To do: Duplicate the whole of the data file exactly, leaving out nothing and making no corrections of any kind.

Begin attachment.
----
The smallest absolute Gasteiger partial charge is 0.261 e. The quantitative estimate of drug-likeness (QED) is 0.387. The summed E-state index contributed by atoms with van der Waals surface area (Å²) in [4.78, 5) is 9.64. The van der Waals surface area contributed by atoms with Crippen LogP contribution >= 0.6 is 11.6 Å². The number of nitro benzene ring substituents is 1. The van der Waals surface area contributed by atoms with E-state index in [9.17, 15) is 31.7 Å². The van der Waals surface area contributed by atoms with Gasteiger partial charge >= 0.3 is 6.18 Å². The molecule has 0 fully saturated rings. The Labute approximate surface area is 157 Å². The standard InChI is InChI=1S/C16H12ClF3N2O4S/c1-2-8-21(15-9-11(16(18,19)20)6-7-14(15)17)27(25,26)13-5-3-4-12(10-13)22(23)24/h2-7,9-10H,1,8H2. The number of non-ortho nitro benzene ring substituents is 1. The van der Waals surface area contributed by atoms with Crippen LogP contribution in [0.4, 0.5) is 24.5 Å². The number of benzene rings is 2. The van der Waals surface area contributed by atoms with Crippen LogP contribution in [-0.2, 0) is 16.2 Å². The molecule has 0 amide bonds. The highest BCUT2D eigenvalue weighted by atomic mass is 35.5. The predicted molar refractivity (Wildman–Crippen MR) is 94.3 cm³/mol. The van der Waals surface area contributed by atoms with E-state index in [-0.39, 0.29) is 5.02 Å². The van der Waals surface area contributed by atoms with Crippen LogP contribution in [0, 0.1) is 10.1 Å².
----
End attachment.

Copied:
The smallest absolute Gasteiger partial charge is 0.261 e. The quantitative estimate of drug-likeness (QED) is 0.387. The summed E-state index contributed by atoms with van der Waals surface area (Å²) in [4.78, 5) is 9.64. The van der Waals surface area contributed by atoms with Crippen LogP contribution >= 0.6 is 11.6 Å². The number of nitro benzene ring substituents is 1. The van der Waals surface area contributed by atoms with E-state index in [9.17, 15) is 31.7 Å². The van der Waals surface area contributed by atoms with Gasteiger partial charge >= 0.3 is 6.18 Å². The molecule has 0 fully saturated rings. The Labute approximate surface area is 157 Å². The standard InChI is InChI=1S/C16H12ClF3N2O4S/c1-2-8-21(15-9-11(16(18,19)20)6-7-14(15)17)27(25,26)13-5-3-4-12(10-13)22(23)24/h2-7,9-10H,1,8H2. The number of non-ortho nitro benzene ring substituents is 1. The van der Waals surface area contributed by atoms with Crippen LogP contribution in [0.4, 0.5) is 24.5 Å². The number of benzene rings is 2. The van der Waals surface area contributed by atoms with Crippen LogP contribution in [-0.2, 0) is 16.2 Å². The molecule has 0 amide bonds. The highest BCUT2D eigenvalue weighted by atomic mass is 35.5. The predicted molar refractivity (Wildman–Crippen MR) is 94.3 cm³/mol. The van der Waals surface area contributed by atoms with E-state index in [-0.39, 0.29) is 5.02 Å². The van der Waals surface area contributed by atoms with Crippen LogP contribution in [0, 0.1) is 10.1 Å².